Love Your Hotel Room? Take a Piece of It Home

“Shoppable” hotel rooms offer items from cosmetics and toiletries to art and furniture that guests can buy, essentially turning a piece of your vacation into everyday reality.

“Hotels are doing everything they can to increase awareness and appeal of their online stores and grow their sales of their branded merchandise,” said Henry Harteveldt, a travel industry analyst and founder of the Atmosphere Research Group. “Online stores are getting as much attention as the hotel website where you plan and book your room reservations.”

For some properties, this means making standard room amenities like soaps, shampoos, or room art available for public purchase. And at the extreme, an entire accommodation can be turned into an entirely shoppable showroom, offering guests an intimate test drive that most traditional buying experiences lack.

When you buy something you loved on vacation from a hotel’s retail site, you send a powerful message to the hotel. “It basically implies that they want to take their hotel experience ‘home’ with them,” said Michael Weiss, senior director of online retail for Marriott International. “I’d say that’s an incredible endorsement.”

Some established hotel groups have long been offering in-room amenities for purchase. Guests at Westin (a Marriott International brand since the group’s Starwood acquisition in 2016) properties have for years had the ability to recreate their entire night’s sleep at home by purchasing the brand’s exclusive “Heavenly Bed” mattresses, pillows and sets of sheets. Today, 13 of Marriott International’s 30 brands offer everything from mattresses to vanity mirrors for sale on their websites. “I think people — even in today’s online shopping-obsessed world — still like the idea of truly sleeping on a mattress for a full night to see if they like it instead of buying one after trying it in a store for five minutes,” Mr. Weiss said.

But Marriott’s merchandise menu doesn’t end at beds. The company has responded to concierge inquiries about in-room products by expanding its inventory. Customers at Courtyard hotels can take the brand’s bistro experience home by way of wine glasses and dishware, for example. And at the Marriott proper, a good experience with the in-room alarm clock, shower curtain or bedside lamp is completely reproducible at home.

Where Marriott helps you replicate your stay at home, some boutique properties are curating aspirational design lifestyles that are easily transported home— for a price.

Shinola, a Detroit luxury design retailer that launched in 2011, opened an entire hotel in downtown Detroit this January in order to offer customers a more immersive experience than was possible in its retail stores. Guests at the Shinola Hotel have the opportunity to live with (and later purchase) the brand’s high-end products, including the hotel’s limited-edition desk clock, an alpaca throw blanket, a turntable and a set of Bluetooth speakers.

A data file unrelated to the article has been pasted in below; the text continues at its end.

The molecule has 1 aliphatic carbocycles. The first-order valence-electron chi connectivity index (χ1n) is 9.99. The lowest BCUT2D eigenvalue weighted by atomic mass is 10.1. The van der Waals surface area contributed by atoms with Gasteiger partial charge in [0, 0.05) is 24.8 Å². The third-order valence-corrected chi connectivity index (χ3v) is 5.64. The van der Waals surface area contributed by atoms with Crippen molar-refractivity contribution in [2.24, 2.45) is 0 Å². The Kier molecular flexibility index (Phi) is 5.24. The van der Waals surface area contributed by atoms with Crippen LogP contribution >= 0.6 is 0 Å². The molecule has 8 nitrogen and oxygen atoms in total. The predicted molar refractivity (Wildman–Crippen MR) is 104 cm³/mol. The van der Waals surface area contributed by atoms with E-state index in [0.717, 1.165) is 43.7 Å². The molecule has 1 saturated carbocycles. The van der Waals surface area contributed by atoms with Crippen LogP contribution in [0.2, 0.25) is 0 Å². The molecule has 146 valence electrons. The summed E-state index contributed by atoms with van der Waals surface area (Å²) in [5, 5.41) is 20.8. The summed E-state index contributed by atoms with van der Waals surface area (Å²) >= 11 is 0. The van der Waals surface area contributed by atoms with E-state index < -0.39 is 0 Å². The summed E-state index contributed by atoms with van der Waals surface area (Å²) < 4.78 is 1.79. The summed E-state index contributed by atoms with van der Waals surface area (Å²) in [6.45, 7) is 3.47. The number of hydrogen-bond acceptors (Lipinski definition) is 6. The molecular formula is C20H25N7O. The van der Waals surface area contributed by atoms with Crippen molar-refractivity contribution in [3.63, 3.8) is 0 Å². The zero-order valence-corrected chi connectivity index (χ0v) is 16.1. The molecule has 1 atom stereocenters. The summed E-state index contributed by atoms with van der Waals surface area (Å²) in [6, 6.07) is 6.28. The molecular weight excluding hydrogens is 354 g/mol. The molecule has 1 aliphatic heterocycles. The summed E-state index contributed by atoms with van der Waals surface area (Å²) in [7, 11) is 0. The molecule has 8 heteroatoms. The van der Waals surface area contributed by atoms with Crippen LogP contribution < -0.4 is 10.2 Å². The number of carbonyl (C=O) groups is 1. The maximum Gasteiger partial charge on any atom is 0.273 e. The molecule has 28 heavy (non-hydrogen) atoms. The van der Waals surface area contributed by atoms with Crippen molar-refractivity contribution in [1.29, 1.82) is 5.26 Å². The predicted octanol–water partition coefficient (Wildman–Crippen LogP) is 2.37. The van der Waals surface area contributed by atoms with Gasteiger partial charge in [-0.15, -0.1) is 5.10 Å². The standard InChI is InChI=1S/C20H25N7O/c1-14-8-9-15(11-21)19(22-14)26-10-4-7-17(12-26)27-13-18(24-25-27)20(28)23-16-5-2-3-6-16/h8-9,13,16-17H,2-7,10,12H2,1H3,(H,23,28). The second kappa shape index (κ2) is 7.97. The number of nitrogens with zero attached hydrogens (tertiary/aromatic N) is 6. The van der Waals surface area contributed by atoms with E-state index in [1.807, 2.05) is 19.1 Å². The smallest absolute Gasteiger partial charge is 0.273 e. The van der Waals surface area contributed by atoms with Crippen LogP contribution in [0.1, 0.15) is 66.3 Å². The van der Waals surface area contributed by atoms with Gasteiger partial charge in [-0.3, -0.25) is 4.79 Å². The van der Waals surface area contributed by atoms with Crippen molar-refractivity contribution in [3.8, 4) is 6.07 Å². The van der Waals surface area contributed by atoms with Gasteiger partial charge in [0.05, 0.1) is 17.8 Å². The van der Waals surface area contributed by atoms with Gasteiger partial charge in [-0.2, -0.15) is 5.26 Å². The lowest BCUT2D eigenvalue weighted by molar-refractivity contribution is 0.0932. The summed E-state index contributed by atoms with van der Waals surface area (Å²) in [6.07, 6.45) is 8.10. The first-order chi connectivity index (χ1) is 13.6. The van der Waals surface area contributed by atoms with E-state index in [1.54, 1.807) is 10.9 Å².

And from the EDITION, a global group of 9 luxury properties, you can purchase extravagant room furnishings — like the “bowling bowl” art or marble-print accent pouf ottomans both featured in the brand’s Miami Beach location — as mementos. They even offer three different faux fur throws, specially designed for locations in Barcelona, Shanghai, New York and London.

Even apartment rentals are treating their spaces as short-term live-in showrooms. For Domio, a vacation rental company with serviced apartments and “apart-hotels” in seven cities across the United States, giving guests a way to bring the brand’s design home is part of the company’s mission. “Bringing home a piece of Domio can help spark those positive moments you’ve gained while staying with us,” said Jay Roberts, the company’s co-founder and chief executive. Domio guests can purchase custom designed wallpaper and art featured in the brand’s new New Orleans apartment hotel. Shoppable signature toiletries, an extra-wide full length mirror (designed for large groups getting ready to go out) and even a sofa bed are all on the road map.

Fülhaus — an interior design start-up that offers “haus-in-a-box” furniture packages to short-term rental management companies — offers visitors to select properties it has furnished the opportunity to shop that individual apartment’s style in its online store.

And even independent Airbnb hosts are taking the opportunity to make a sale. At Montauk’s McKinley Bungalow, every item within the home is up for grabs. Some of the pieces are vintage finds, and others are designed by the property’s hosts. And on the website for Casa Mami, a vacation rental outside of Sen Bernadino, Calif., many products featured in the home are listed and linked for a guest’s shopping convenience.


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